Minnesota’s struggling medical marijuana market could be poised for dramatic improvement thanks to a surge in new chronic pain patients, who have become the second-largest group of enrollees in the state after becoming eligible for the program on Aug. 1.
According to figures released by Minnesota’s Office of Medical Cannabis, roughly one-third of the state’s patients, or 847 people, are registered based on recommendations for chronic pain, the Minneapolis Star Tribune reported. The newspaper added there are more pain patients than those with cancer, epilepsy and terminal illnesses combined.
But the paper noted that despite the surge in pain patients, Minnesota’s program is still struggling one year after MMJ legalization because of high prices and low enrollment.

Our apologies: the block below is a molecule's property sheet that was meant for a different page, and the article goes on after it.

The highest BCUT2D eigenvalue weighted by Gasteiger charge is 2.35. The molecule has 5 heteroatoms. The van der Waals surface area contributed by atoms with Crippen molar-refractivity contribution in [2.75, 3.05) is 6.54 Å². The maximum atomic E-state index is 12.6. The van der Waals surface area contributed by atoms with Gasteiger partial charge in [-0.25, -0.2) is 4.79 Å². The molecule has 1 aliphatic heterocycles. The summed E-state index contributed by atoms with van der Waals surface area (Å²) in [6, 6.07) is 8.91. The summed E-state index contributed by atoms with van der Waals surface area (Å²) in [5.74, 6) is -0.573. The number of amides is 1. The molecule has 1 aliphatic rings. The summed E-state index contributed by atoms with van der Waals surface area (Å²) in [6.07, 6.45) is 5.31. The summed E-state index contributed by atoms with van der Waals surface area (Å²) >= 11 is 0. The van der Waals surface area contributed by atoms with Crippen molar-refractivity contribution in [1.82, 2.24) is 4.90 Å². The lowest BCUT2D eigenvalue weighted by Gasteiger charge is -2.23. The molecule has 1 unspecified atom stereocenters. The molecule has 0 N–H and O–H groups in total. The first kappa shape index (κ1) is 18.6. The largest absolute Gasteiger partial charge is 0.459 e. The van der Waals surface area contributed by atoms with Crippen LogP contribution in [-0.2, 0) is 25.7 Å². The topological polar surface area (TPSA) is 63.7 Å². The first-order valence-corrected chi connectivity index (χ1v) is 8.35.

The two licensed MMJ companies in Minnesota – Minnesota Medical Solutions and LeafLine Labs, which both operate cultivation sites and dispensaries – have lost millions of dollars since the program launched about one year ago. For example, Minnesota Medical invested about $5 million in its operations in 2015, but lost about $3 million, according to the Star Tribune.
But more relief could be on the way. Minnesota’s Health Department is reportedly considering adding nine new conditions to the state’s list of qualifying conditions, including autism, post-traumatic stress disorder, arthritis, diabetes, amputated limbs, Ehlers-Danlos syndrome, insomnia, schizophrenia and treatment-resistant depression.